Apple Outlines The Legal Process For Obtaining User Data In New Document
In a new document added to its website called “Legal Process Guidelines U.S. Law Enforcement,” Apple has provided an overview of how the company responds to law enforcement requests for user information.
At the Web page, the Cupertino, California company explains:
These Guidelines are provided for use by law enforcement or other government entities in the U.S. when seeking information from Apple Inc. (“Apple”) about users of Apple’s products and services, or from Apple devices. Apple will update these Guidelines as necessary. This version was released on May 7th, 2014.
First noticed by 9to5mac, the document indeed “contains information regular customers won’t ever need to know,” however given Apple’s recent comments concerning user information requests in the United States, the new information may prove interesting for some.[caption id="attachment_539732" align="aligncenter" width="642"] Apple's new legal document. [/caption]
As we explained last week, Apple is now alerting iOS device users when government officials request access to user data. Along with Google, Microsoft, and Facebook, Apple believes its customers “have a right to know in advance when their information is targeted for government seizure.” Though of course, there are particular exceptions to this practice, and the company outlines these in its aforementioned legal document:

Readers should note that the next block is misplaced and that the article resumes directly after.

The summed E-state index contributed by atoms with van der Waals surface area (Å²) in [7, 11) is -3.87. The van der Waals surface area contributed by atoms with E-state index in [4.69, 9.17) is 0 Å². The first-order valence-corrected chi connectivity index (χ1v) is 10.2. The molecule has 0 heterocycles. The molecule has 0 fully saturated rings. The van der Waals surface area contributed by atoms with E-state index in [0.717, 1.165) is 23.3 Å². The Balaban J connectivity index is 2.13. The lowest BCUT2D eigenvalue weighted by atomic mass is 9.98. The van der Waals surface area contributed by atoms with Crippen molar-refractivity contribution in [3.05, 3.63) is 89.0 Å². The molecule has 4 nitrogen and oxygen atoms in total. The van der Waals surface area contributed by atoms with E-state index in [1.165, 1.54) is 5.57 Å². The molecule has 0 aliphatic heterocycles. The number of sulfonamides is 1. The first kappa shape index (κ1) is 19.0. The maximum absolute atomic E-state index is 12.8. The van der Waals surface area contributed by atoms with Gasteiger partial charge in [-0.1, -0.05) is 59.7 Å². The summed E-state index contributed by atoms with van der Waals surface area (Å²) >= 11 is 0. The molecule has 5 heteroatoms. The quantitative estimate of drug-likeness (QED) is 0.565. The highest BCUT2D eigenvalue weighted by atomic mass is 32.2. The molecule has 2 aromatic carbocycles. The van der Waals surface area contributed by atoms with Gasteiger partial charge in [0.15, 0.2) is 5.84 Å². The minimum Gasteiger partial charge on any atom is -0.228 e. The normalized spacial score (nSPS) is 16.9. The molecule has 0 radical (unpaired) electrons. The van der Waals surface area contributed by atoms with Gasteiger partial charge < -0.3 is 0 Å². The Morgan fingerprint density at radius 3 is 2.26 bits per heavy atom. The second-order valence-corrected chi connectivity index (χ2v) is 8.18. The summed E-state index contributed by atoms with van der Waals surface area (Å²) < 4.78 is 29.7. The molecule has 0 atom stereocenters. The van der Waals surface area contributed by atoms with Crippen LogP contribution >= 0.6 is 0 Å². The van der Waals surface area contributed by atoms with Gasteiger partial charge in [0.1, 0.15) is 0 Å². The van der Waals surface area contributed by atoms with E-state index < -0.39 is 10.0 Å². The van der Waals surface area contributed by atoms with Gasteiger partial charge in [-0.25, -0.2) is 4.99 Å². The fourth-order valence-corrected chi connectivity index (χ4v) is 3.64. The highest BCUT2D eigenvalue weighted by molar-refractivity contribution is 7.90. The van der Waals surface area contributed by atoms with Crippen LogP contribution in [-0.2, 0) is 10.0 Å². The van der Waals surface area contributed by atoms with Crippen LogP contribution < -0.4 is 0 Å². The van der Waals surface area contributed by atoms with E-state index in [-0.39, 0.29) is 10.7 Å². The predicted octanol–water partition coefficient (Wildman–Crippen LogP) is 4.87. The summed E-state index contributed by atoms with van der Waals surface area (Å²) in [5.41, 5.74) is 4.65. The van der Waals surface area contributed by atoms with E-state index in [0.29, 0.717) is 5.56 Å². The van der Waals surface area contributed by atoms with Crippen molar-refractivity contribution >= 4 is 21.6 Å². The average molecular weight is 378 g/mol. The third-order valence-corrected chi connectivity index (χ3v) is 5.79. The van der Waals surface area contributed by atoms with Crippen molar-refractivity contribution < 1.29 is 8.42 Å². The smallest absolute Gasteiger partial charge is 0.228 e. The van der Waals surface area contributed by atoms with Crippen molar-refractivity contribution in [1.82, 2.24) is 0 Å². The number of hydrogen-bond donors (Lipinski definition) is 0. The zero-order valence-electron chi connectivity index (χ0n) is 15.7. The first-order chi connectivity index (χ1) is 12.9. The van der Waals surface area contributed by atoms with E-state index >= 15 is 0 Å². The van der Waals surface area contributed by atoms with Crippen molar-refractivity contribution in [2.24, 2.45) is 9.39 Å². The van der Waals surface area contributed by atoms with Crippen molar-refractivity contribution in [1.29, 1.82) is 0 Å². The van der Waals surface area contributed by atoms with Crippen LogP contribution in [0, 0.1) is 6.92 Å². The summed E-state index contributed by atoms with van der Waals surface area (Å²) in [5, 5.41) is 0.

Apple will notify its customers when their personal information is being sought in response to legal process except where providing notice is prohibited by the legal process itself, by a court order Apple receives (e.g., an order under 18 U.S.C. §2705(b)), or by applicable law or where Apple, in its sole discretion, believes that providing notice could create a risk of injury or death to an identifiable individual or group of individuals or in situations where the case relates to child endangerment.
The entire document can be accessed now at Apple’s website. As 9to5mac adds, there are few surprises: “Apple can’t give law enforcement officials the passcode to a locked iOS device, geolocation data for active iOS devices is not stored by Apple and thus cannot be turned over to law enforcement, and so on.”
We’ll keep you updated with further information as we receive it.
In the meantime, see: Zane Rowe, Apple’s Head Of North American Sales, Leaves The Company, AppAdvice Daily: Last Minute Mother’s Day Gifting Guide, and Ready For Baseball Season? The App Store Is With MLB Perfect Inning.